US industry: capacity utilization
US industry capacity utilization was 79.8 percent last March, up 1.4 percent from March 2022 to March 2023.
At the same time, industrial production rose 0.4 percent in March and was little changed in the first quarter, increasing at an annual rate of 0.2 percent.
In particular, manufacturing and mining output each fell 0.5 percent last March.
The Federal Reserve‘s capacity and utilization measures use a definition of capacity that attempts to capture the concept of maximum sustainable output: the highest level of production that an industry can maintain under a realistic work schedule, after accounting for normal downtime and assuming sufficient availability of inputs to operate the capital in place.
Other definitions of capacity are sometimes used in industry capacity reports, with necessarily different estimates as a result.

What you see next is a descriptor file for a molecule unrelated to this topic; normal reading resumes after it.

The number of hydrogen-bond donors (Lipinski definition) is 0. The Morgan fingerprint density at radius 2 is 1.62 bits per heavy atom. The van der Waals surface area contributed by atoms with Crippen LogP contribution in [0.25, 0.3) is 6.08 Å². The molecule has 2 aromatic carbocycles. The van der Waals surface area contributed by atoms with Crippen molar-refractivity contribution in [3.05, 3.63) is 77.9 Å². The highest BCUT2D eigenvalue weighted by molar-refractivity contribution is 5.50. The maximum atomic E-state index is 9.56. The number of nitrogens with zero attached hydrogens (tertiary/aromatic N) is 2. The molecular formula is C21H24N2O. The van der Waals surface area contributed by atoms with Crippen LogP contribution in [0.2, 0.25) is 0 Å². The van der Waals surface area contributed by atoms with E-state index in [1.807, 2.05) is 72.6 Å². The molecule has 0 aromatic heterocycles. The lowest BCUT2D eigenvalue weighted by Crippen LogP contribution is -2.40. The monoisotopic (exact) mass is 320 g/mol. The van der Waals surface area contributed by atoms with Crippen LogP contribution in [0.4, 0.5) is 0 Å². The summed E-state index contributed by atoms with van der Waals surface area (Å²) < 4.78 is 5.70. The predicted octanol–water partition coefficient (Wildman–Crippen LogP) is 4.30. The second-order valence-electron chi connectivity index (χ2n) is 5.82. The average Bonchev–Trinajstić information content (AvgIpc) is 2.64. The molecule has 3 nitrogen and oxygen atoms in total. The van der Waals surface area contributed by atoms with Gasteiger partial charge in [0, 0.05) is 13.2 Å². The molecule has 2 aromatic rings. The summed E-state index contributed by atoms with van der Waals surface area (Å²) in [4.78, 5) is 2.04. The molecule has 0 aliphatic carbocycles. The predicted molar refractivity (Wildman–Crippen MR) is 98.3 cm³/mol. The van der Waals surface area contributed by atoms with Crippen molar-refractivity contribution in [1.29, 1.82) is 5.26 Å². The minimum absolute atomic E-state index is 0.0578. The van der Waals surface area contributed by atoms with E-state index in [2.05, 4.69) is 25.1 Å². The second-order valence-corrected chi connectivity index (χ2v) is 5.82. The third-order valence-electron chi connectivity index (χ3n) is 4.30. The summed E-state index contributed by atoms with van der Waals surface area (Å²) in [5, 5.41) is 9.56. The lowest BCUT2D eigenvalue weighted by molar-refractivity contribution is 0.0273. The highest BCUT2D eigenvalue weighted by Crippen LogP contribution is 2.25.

For example, capacity estimates for light motor vehicles reflect, for each assembly plant and model year, data on line speed (the number of vehicles produced per hour), workweek (the number of shifts operated per day multiplied by the number of hours per shift), and the number of workdays per year.
The Federal Reserve obtains data on assembly plant shifts and production line speeds from Ward’s Automotive Yearbooks and other sources. (Changes in line speeds are inferred from changes in plant capacity when line speeds are not directly reported.)
For all of 2022, U.S. industrial production increased 3.8% in real annual change, supported by manufacturing output, which grew 3.0% annually.
From January to February 2023, manufacturing production showed a cumulative variation of 1.4%, while vehicles and auto parts, electrical equipment and machinery showed annual growth of 0.4, 1.9 and 2.5%, respectively, while electronics and plastics decreased 0.5 and 1.6%, in that order.
The increase in manufacturing is a reflection of the normalization of supply chains and the reduction in maritime transportation costs, shorter delivery times of final products and inputs, as well as the strength of private consumption of durable goods, which rebounded in January 2023, after having moderated its growth in the last quarter of the previous year.